• Now that is a statement win. Unfortunately for the Portland Trail Blazers, though, they were on the wrong side of it against the Utah Jazz.

    The surging Jazz manhandled the Blazers by a score of 115-96 on Sunday night, winning their ninth consecutive game and getting back to .500 for the first time since early December. They did it without a hobbled Ricky Rubio, too, but no one would ever know it given the way Utah decimated Portland on both sides of the ball. Donovan Mitchell led the Jazz with 27 points, while Joe Ingles frustrated the Blazers all night en route to 24 points, five rebounds, four assists and two steals on 12 shot attempts.

    The Blazers, almost unbelievably based on this game’s outcome, were able to get out to an early lead. They led 10-8 early despite shooting just 2-of-9 from the field, noticeably spooked by the presence of Rudy Gobert in the paint. After Utah took the lead on a triple by Ingles, Al-Farouq Aminu answered with one of his own – his second of the period – to tie the game at 13-13. That’s when Lillard got going. His second old-school three-point play of the quarter was a dance and jumper over the newly-acquired Jae Crowder, upping his total to 13 points on 3-of-6 from the field and 7-of-7 from the free throw line.

    A 26-19 lead after the first quarter seemed somewhat safe. The Jazz struggled offensively early, and Lillard had it going. It’s not like the first half of the second quarter was a harbinger of things to come for Portland, either, which took a 42-36 lead on a 3-pointer by Shabazz Napier – his second in less than three minutes – with 3:13 on the game clock. But Utah had begun to come alive offensively, owning the offensive glass and getting good looks from deep, and any momentum Lillard had created was squashed by spending the first seven minutes of the second quarter on the bench.

    By the time halftime arrived, the Blazers’ lead was just 44-43. It would be pretty much the last time the game seemed winnable for Portland, too.

    The Jazz blitzed the Blazers in the third quarter, outscoring the home team 38-19. Even that discrepancy doesn’t accurately portray just how dominant Utah was after intermission, though. Ingles hit two 3-pointers and made fools out of the Blazers’ defenders with patient, canny pick-and-roll play. Royce O’Neale pinged the ball all over the floor, finding open shooters for jumpers and Gobert and Favors for thunderous dunks. The Jazz also extended their defense to force the ball out of Lillard’s hands, a strategy that not only led to stagnant Portland offense, but also several transition opportunities – a rarity for Quin Snyder’s club.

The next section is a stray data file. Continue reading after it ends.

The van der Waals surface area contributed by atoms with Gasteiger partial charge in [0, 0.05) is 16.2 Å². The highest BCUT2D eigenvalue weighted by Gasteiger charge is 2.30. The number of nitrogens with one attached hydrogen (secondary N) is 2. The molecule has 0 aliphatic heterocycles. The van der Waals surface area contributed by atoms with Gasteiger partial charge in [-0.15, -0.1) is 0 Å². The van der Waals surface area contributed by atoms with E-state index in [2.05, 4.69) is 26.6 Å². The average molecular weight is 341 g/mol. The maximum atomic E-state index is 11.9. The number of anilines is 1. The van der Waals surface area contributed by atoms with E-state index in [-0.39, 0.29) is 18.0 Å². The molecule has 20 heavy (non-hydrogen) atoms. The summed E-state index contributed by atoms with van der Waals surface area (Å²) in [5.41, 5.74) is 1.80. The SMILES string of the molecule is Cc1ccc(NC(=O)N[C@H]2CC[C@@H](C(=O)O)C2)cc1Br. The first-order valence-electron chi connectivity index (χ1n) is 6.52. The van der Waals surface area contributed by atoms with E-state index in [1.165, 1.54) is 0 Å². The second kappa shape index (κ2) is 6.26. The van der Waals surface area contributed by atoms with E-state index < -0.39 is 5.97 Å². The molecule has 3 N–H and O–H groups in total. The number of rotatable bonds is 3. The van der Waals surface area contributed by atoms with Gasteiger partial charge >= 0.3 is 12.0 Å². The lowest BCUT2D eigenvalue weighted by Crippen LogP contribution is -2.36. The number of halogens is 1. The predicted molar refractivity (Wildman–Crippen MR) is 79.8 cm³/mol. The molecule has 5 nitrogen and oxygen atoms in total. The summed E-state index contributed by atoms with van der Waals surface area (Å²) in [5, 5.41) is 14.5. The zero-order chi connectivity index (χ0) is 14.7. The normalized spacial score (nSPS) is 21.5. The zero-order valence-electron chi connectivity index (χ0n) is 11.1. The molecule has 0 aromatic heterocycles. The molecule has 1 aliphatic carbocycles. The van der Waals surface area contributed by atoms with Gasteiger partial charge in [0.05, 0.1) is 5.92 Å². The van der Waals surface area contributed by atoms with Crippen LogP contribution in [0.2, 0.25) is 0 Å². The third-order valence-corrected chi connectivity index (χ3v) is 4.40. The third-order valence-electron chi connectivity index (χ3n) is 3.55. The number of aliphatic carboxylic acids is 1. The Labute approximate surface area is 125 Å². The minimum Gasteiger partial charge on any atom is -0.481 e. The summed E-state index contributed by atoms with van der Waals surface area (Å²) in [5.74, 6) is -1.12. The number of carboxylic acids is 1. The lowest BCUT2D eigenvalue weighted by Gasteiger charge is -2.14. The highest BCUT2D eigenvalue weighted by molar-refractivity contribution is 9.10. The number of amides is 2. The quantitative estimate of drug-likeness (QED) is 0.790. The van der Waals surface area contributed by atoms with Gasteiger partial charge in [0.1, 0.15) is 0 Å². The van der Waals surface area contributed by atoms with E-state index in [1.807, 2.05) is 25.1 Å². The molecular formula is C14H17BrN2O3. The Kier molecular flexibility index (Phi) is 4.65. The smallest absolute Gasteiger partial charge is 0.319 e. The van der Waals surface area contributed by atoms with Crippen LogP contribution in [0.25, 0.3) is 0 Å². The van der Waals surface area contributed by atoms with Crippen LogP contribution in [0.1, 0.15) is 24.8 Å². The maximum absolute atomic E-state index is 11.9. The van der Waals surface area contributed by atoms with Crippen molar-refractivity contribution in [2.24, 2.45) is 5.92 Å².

Utah didn’t quite make every sequence in the third quarter look this easy, but don’t tell that to any Blazers fan who had the displeasure of watching their team get picked apart on both ends of the floor.

    Lillard, of course, refused to go away. He scored 12 consecutive points on a pair of contested threes and multiple tough finishes to close the third quarter, but it didn’t matter – the Jazz just kept on finding easy ways to score. Utah led 81-63 going into the final stanza, and extended that advantage to 25 points before Lillard finished another layup through traffic with seven minutes and 26 seconds remaining. McCollum finally got going from there, scoring 10 of his 22 points over the last half of the fourth quarter to help bring Portland within 12 points with just over two minutes left. Mitchell, however, made sure his team’s lead would stay insurmountable.

    The rookie scored nine straight points in less than a minute and-a-half, finally ending the Blazers’ long-shot comeback hopes. He did it in every way imaginable, too, with a splashed 20-footer, and-1 layup through the teeth of the defense and this filthy step-back 3-pointer.

    Don’t be fooled by Utah’s record, now an even 28-28. The Jazz entered Sunday’s game with a better net rating than Portland, and have won more lopsided games than any team in the league – including the Golden State Warriors, who they beat by a whopping 30 points in late January. Utah is really good.

    But this was a thorough dismantling on both ends of the floor, one normally reserved for league bottom-feeders. That’s not the Blazers, obviously, but it can be when an elite defense makes life difficult for Lillard and McCollum, while pinging the ball all over the floor on the other end. Not many teams would have beaten the Jazz on Sunday night, but some definitely would have been more competitive than Portland – especially at home, where the Blazers hadn’t lost in their last nine games.

    The Jazz shot 13-of-26 from beyond the arc, pulled down 16 offensive rebounds and got out to 16 fast-break points. They forced Portland into 40.7 percent shooting, and only nine 3-pointers and 13 assists. Utah dominated, plain and simple.

    What does that mean for Portland’s playoff chances? Not much. It’s no secret that the Blazers would struggle to beat one of the West’s best teams in an opening-round series. Based on Sunday, though, Portland should be glad that Utah – by the standings, at least – isn’t one of them.

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